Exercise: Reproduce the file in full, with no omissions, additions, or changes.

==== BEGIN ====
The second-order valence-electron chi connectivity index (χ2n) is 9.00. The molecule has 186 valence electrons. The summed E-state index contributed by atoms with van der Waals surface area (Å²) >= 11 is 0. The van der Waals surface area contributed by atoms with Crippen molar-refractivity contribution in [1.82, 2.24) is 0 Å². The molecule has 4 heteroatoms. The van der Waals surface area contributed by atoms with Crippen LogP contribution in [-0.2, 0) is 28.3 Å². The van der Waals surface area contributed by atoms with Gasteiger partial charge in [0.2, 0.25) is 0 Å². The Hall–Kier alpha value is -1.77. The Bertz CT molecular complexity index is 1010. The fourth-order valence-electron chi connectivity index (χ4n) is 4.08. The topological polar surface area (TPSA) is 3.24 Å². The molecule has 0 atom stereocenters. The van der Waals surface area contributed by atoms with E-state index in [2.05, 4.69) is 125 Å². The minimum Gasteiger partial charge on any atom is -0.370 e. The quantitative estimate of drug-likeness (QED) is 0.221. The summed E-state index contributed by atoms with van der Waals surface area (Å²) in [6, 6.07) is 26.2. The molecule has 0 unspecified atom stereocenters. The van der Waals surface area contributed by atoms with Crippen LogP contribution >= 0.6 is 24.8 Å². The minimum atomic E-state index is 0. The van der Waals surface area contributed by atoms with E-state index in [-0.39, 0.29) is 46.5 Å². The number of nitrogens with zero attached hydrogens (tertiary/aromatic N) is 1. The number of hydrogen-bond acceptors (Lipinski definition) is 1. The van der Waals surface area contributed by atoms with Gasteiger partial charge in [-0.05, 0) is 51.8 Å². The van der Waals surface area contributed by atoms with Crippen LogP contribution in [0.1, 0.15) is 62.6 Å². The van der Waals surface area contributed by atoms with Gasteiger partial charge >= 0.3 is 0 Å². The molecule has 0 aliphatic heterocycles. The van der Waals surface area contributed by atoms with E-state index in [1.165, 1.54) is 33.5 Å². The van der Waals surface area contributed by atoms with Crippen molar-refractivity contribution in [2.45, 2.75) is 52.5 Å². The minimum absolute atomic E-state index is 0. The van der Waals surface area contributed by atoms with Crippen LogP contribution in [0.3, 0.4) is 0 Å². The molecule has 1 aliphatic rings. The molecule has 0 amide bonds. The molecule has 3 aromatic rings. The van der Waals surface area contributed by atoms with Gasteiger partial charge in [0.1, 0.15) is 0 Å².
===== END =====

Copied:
The second-order valence-electron chi connectivity index (χ2n) is 9.00. The molecule has 186 valence electrons. The summed E-state index contributed by atoms with van der Waals surface area (Å²) >= 11 is 0. The van der Waals surface area contributed by atoms with Crippen molar-refractivity contribution in [1.82, 2.24) is 0 Å². The molecule has 4 heteroatoms. The van der Waals surface area contributed by atoms with Crippen LogP contribution in [-0.2, 0) is 28.3 Å². The van der Waals surface area contributed by atoms with Gasteiger partial charge in [0.2, 0.25) is 0 Å². The Hall–Kier alpha value is -1.77. The Bertz CT molecular complexity index is 1010. The fourth-order valence-electron chi connectivity index (χ4n) is 4.08. The topological polar surface area (TPSA) is 3.24 Å². The molecule has 0 atom stereocenters. The van der Waals surface area contributed by atoms with E-state index in [2.05, 4.69) is 125 Å². The minimum Gasteiger partial charge on any atom is -0.370 e. The quantitative estimate of drug-likeness (QED) is 0.221. The summed E-state index contributed by atoms with van der Waals surface area (Å²) in [6, 6.07) is 26.2. The molecule has 0 unspecified atom stereocenters. The van der Waals surface area contributed by atoms with Crippen LogP contribution >= 0.6 is 24.8 Å². The minimum atomic E-state index is 0. The van der Waals surface area contributed by atoms with E-state index in [-0.39, 0.29) is 46.5 Å². The number of nitrogens with zero attached hydrogens (tertiary/aromatic N) is 1. The number of hydrogen-bond acceptors (Lipinski definition) is 1. The van der Waals surface area contributed by atoms with Gasteiger partial charge in [-0.05, 0) is 51.8 Å². The van der Waals surface area contributed by atoms with Crippen LogP contribution in [0.1, 0.15) is 62.6 Å². The van der Waals surface area contributed by atoms with Gasteiger partial charge >= 0.3 is 0 Å². The molecule has 0 aliphatic heterocycles. The van der Waals surface area contributed by atoms with E-state index in [1.165, 1.54) is 33.5 Å². The van der Waals surface area contributed by atoms with Crippen molar-refractivity contribution in [2.45, 2.75) is 52.5 Å². The minimum absolute atomic E-state index is 0. The van der Waals surface area contributed by atoms with Crippen LogP contribution in [0.3, 0.4) is 0 Å². The molecule has 1 aliphatic rings. The molecule has 0 amide bonds. The molecule has 3 aromatic rings. The van der Waals surface area contributed by atoms with Gasteiger partial charge in [0.1, 0.15) is 0 Å².